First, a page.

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Eleven drugs are approved by the US Food and Drug Administration (FDA) for acute mania. For bipolar maintenance, only lithium, aripiprazole, olanzapine, lamotrigine, and adjunctive quetiapine are FDA approved. The standard medications for acute mania include monotherapy and combined therapy. The standard medications for maintenance include lithium, valproate, carbamazepine and second-generation antipsychotics (SGAs). The other established acute and maintenance treatments include benzodiazepines, electroconvulsive therapy (ECT), clozapine and experimental antimanic treatments. All of the medications reviewed have potentially serious adverse consequences that obligate careful pretreatment and ongoing monitoring, and that call for personalized treatment selection. The traditional mood stabilizers, lithium, valproate, and carbamazepine, are teratogenic, particularly in the first trimester, although the risk of cardiovascular malformation with lithium is thought by some to have been over-estimated. In general first-generation antipsychotics (FGAs), SGAs, and, if necessary ECT, are preferred for mania in pregnancy.
In spite of the virtually ubiquitous nature of the initial 10-day placebo run-in period (IPR) in drug trials, there is little empirical data establishing its relevance.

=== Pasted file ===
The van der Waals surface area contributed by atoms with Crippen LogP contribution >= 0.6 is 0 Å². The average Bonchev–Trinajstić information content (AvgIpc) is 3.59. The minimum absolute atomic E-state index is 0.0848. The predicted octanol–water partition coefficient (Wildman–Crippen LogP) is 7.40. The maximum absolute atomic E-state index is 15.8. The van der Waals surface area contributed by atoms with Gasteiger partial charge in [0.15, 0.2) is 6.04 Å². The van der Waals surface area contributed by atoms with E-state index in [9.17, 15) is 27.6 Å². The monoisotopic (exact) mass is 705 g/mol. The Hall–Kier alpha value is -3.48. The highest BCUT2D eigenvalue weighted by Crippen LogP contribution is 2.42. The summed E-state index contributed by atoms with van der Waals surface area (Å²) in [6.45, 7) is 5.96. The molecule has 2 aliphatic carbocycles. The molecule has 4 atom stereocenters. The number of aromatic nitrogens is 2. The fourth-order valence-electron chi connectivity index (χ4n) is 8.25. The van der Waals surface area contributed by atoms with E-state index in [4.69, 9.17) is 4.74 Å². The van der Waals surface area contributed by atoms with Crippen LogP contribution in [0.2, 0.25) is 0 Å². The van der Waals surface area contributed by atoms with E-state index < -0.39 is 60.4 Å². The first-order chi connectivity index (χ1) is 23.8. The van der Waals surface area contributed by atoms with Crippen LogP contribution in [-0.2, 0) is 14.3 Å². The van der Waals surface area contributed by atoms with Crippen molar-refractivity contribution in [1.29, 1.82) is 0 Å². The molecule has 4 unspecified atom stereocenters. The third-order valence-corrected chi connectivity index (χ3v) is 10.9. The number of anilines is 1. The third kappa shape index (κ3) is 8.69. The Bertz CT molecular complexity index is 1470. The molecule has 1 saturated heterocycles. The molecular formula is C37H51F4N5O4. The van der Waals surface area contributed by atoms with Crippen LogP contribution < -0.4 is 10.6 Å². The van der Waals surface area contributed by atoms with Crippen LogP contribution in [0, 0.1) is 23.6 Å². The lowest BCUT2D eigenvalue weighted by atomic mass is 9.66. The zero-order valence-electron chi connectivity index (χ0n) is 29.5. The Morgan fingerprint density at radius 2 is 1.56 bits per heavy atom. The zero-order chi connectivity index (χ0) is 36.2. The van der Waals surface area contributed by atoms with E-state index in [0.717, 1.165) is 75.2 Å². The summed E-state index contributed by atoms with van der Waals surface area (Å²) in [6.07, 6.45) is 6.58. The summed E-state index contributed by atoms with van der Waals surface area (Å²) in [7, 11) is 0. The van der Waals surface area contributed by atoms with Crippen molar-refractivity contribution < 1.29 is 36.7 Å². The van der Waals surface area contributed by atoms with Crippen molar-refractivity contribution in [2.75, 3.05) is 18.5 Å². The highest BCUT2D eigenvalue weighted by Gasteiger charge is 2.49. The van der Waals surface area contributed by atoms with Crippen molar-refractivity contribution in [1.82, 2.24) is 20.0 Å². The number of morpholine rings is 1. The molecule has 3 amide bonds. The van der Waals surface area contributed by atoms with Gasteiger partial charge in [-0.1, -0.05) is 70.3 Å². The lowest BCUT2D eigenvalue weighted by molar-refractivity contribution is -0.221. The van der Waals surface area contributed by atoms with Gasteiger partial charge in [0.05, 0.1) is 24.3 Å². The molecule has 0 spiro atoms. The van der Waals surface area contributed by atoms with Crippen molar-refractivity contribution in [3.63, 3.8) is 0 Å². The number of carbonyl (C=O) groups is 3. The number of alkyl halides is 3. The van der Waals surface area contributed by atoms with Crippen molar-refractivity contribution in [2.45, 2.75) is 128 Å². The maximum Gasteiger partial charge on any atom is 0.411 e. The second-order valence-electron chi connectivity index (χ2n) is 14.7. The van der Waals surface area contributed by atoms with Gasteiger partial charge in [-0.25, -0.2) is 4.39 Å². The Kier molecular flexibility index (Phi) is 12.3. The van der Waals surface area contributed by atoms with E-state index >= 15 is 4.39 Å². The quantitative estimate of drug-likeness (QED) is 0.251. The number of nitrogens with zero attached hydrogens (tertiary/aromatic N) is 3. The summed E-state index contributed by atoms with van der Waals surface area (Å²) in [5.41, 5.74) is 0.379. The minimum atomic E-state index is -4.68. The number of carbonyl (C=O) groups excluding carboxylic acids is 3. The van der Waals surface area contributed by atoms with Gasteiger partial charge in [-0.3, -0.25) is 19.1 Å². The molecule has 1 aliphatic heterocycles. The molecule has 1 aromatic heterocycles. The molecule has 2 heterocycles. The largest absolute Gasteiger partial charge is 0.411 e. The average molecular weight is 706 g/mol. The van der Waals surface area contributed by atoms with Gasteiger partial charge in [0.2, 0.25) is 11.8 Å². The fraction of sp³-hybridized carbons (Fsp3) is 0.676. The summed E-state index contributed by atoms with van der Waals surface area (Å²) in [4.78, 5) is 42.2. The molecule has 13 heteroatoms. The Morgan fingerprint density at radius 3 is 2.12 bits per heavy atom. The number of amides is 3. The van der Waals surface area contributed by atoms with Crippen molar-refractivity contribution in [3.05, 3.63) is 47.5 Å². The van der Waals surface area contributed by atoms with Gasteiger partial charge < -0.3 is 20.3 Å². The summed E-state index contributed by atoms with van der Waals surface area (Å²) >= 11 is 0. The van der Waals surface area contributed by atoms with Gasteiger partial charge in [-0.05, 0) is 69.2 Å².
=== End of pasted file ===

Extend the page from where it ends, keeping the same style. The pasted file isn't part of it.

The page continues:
Data from 593 subjects were examined retrospectively to determine whether or not the prognosis of subjects minimally improved during the IPR was different to those who were unimproved. The IPR period was single-blind and was followed by a six-week double-blind phase in all studies.
Twenty-six per cent of the subjects were minimally improved and 74% were unimproved. Approximately 10% of the subjects who were much improved were not followed systematically. Across a range of diagnosis, severity and chronicity subjects minimally improved (versus unimproved) after IPR had a more favourable prognosis whether assigned to drug or placebo.
Change during IPR appears to be a meaningful predictor. Stratification should be considered in future antidepressant studies.
We summarise a series of studies using a MAOI to help establish the validity of a subgroup of depressives referred to as atypical depressives. Patients with reactive mood meeting DSM-III criteria for depressive illness who had associated atypical features (which include hyperphagia, hypersomnolence, leaden paralysis, and rejection sensitivity) were randomised to imipramine, phenelzine and placebo. Non-responders were crossed over, and in all there were over 400 patient trials. Phenelzine consistently was found to be superior to imipramine. Only in trials which included patients lacking atypical, vegetative symptoms was imipramine found to equal phenelzine. We conclude that the researcher and the clinician should consider the relevance of the atypical depressive syndrome.
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